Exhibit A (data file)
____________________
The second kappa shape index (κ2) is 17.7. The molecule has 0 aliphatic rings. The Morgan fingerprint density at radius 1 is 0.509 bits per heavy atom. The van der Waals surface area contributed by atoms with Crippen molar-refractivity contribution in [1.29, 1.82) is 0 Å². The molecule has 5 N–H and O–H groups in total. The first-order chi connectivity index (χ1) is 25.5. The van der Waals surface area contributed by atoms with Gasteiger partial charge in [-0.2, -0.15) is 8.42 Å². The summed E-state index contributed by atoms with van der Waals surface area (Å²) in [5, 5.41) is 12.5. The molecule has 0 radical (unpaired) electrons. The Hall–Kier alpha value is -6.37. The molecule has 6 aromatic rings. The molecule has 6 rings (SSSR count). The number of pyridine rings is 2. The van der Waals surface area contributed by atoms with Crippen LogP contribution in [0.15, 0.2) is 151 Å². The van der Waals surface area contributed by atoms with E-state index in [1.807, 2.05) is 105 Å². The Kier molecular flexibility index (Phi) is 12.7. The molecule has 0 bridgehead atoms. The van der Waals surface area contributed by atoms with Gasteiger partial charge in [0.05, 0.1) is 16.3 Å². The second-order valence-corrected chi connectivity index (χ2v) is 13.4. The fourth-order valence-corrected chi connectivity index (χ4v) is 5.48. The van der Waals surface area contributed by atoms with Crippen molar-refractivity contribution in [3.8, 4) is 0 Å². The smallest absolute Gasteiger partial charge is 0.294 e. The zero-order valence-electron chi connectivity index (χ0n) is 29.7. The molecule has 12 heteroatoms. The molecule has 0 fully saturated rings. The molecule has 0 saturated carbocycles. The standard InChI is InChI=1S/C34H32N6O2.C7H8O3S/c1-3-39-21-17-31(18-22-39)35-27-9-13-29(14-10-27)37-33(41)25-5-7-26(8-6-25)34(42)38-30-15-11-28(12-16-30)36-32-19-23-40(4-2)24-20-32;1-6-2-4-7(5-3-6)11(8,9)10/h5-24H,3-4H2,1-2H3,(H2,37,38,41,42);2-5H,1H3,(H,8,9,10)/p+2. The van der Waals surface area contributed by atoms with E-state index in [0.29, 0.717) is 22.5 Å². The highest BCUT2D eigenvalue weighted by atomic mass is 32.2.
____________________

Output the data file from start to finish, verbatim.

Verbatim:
The second kappa shape index (κ2) is 17.7. The molecule has 0 aliphatic rings. The Morgan fingerprint density at radius 1 is 0.509 bits per heavy atom. The van der Waals surface area contributed by atoms with Crippen molar-refractivity contribution in [1.29, 1.82) is 0 Å². The molecule has 5 N–H and O–H groups in total. The first-order chi connectivity index (χ1) is 25.5. The van der Waals surface area contributed by atoms with Gasteiger partial charge in [-0.2, -0.15) is 8.42 Å². The summed E-state index contributed by atoms with van der Waals surface area (Å²) in [5, 5.41) is 12.5. The molecule has 0 radical (unpaired) electrons. The Hall–Kier alpha value is -6.37. The molecule has 6 aromatic rings. The molecule has 6 rings (SSSR count). The number of pyridine rings is 2. The van der Waals surface area contributed by atoms with Crippen LogP contribution in [0.15, 0.2) is 151 Å². The van der Waals surface area contributed by atoms with E-state index in [1.807, 2.05) is 105 Å². The Kier molecular flexibility index (Phi) is 12.7. The molecule has 0 bridgehead atoms. The van der Waals surface area contributed by atoms with Gasteiger partial charge in [0.05, 0.1) is 16.3 Å². The second-order valence-corrected chi connectivity index (χ2v) is 13.4. The fourth-order valence-corrected chi connectivity index (χ4v) is 5.48. The van der Waals surface area contributed by atoms with Crippen molar-refractivity contribution in [3.8, 4) is 0 Å². The smallest absolute Gasteiger partial charge is 0.294 e. The zero-order valence-electron chi connectivity index (χ0n) is 29.7. The molecule has 12 heteroatoms. The molecule has 0 fully saturated rings. The molecule has 0 saturated carbocycles. The standard InChI is InChI=1S/C34H32N6O2.C7H8O3S/c1-3-39-21-17-31(18-22-39)35-27-9-13-29(14-10-27)37-33(41)25-5-7-26(8-6-25)34(42)38-30-15-11-28(12-16-30)36-32-19-23-40(4-2)24-20-32;1-6-2-4-7(5-3-6)11(8,9)10/h5-24H,3-4H2,1-2H3,(H2,37,38,41,42);2-5H,1H3,(H,8,9,10)/p+2. The van der Waals surface area contributed by atoms with E-state index in [0.29, 0.717) is 22.5 Å². The highest BCUT2D eigenvalue weighted by atomic mass is 32.2.